The election campaign concentrated too much on the main leaders and not enough on issues and policies, visiting British MP Austin Mitchell said today.
The electronic media kept dishing up a confrontational battle between Labour's Helen Clark and National's Bill English but the focus was too narrow, Mr Mitchell said today.
"The real problem now is no one knows who many of the new MPs are, with an increase in the number of NZ First and United party members. They have entered the political arena without any press scrutiny.
"The campaign shouldn't have been presidential in style because under MMP everyone has a chance.
"They (media) concentrated over-heavily on two personal leader confrontations to make it sexy, but the campaign should have been about issues," he said.
Speaking from Rotorua, Mr Mitchell said Labour had performed well enough to survive with only one partner, as the Opposition would be more divided than ever.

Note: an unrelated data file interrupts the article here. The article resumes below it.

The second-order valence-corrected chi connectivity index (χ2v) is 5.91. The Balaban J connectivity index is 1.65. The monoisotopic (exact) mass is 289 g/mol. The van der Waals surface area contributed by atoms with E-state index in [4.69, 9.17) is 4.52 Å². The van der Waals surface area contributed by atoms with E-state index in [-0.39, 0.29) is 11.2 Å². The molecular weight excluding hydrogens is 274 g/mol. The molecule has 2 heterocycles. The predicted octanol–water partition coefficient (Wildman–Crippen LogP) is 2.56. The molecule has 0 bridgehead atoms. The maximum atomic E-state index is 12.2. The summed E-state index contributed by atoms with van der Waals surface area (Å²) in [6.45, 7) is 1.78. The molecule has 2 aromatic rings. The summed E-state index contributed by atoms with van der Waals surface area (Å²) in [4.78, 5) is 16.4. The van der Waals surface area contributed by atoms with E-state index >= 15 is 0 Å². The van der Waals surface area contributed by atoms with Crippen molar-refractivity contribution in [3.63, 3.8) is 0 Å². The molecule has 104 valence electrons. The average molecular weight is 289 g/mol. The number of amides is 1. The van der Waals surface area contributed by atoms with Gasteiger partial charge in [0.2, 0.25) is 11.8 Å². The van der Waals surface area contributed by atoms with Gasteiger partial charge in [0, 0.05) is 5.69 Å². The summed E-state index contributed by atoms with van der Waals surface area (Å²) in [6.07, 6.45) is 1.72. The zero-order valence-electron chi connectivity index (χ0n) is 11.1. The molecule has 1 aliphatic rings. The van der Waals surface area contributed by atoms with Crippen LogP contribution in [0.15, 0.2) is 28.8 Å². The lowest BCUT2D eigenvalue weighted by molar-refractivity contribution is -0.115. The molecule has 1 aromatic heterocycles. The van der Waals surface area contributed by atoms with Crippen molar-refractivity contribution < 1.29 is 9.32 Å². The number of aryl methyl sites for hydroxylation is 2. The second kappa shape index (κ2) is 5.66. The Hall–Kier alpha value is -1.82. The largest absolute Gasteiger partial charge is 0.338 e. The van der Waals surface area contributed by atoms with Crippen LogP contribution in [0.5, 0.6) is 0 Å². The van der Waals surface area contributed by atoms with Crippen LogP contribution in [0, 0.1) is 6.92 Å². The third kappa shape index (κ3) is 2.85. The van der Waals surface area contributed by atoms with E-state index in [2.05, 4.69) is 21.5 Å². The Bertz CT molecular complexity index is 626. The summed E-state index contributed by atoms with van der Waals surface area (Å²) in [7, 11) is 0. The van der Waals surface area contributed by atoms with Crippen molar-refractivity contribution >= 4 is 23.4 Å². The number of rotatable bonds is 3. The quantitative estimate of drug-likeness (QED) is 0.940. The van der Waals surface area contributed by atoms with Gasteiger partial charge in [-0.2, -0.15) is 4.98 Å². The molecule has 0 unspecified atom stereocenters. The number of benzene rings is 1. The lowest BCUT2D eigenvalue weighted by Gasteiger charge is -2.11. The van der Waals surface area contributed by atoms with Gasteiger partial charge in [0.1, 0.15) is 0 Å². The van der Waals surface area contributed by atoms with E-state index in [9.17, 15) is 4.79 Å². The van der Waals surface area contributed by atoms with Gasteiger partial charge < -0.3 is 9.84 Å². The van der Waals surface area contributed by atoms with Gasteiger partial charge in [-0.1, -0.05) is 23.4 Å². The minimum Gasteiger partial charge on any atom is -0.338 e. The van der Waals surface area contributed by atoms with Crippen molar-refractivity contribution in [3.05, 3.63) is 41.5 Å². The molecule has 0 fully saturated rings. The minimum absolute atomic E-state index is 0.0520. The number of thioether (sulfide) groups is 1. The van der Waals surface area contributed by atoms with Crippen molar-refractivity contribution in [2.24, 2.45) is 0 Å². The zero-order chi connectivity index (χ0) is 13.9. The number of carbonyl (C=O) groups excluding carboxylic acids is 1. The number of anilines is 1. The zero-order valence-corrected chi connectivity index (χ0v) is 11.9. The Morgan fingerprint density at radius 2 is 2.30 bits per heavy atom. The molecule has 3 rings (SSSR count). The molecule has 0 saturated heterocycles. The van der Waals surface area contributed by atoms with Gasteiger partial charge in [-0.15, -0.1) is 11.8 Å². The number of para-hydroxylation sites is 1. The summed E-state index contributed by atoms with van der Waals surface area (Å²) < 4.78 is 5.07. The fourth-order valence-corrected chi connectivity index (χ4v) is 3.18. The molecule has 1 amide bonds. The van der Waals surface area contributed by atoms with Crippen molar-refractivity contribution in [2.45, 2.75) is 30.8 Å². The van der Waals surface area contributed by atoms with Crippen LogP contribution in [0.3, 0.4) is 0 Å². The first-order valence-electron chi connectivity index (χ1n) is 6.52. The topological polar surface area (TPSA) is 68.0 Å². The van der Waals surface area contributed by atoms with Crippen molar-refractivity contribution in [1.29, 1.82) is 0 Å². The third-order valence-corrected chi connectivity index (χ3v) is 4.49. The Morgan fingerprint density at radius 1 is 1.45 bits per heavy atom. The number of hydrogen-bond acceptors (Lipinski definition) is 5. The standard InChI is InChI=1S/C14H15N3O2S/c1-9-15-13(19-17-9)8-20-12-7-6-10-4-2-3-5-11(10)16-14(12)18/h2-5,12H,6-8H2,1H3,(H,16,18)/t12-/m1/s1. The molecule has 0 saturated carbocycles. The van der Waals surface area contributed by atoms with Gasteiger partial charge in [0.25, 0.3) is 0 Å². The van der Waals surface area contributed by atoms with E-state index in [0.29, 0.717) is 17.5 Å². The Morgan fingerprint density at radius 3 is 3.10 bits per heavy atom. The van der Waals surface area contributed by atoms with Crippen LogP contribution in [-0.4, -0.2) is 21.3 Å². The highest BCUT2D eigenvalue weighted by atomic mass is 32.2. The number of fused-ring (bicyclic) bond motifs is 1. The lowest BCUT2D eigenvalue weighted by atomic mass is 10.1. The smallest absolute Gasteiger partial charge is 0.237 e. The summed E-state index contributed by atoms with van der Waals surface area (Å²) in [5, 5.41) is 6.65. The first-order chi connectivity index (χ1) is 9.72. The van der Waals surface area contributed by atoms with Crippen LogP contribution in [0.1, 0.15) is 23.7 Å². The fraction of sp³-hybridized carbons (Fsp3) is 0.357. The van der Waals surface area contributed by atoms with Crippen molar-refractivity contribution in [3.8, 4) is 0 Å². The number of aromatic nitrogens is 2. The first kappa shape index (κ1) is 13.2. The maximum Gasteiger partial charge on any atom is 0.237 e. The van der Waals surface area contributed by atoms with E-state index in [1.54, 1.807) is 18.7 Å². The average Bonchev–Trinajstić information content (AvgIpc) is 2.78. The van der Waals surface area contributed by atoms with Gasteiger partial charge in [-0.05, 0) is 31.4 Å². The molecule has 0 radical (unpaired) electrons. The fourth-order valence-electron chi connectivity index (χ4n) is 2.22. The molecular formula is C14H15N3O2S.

The Labour MP for Great Grimsby and the former Otago and Canterbury universities lecturer is in New Zealand for a fortnight promoting his new book.
He has been a British MP for 25 years which he said was a long time for New Zealand politics.
"We last longer over there. There is a tall poppy syndrome in New Zealand which is why the campaign focused so much on Helen Clark."
Mr Mitchell said Miss Clark was an outstanding leader and had made a big impression on her visits to England.
He rated David Lange and Norman Kirk as outstanding prime ministers in the past 40 years.
"In retrospect, Rob Muldoon had to be admired. I hated him at the time. He was a bully, but he kept the rickety machine together and in a sense he was the last New Zealand socialist prime minister."
Mr Mitchell will speak to the country's mayors at the Local Government Association conference in Rotorua today.
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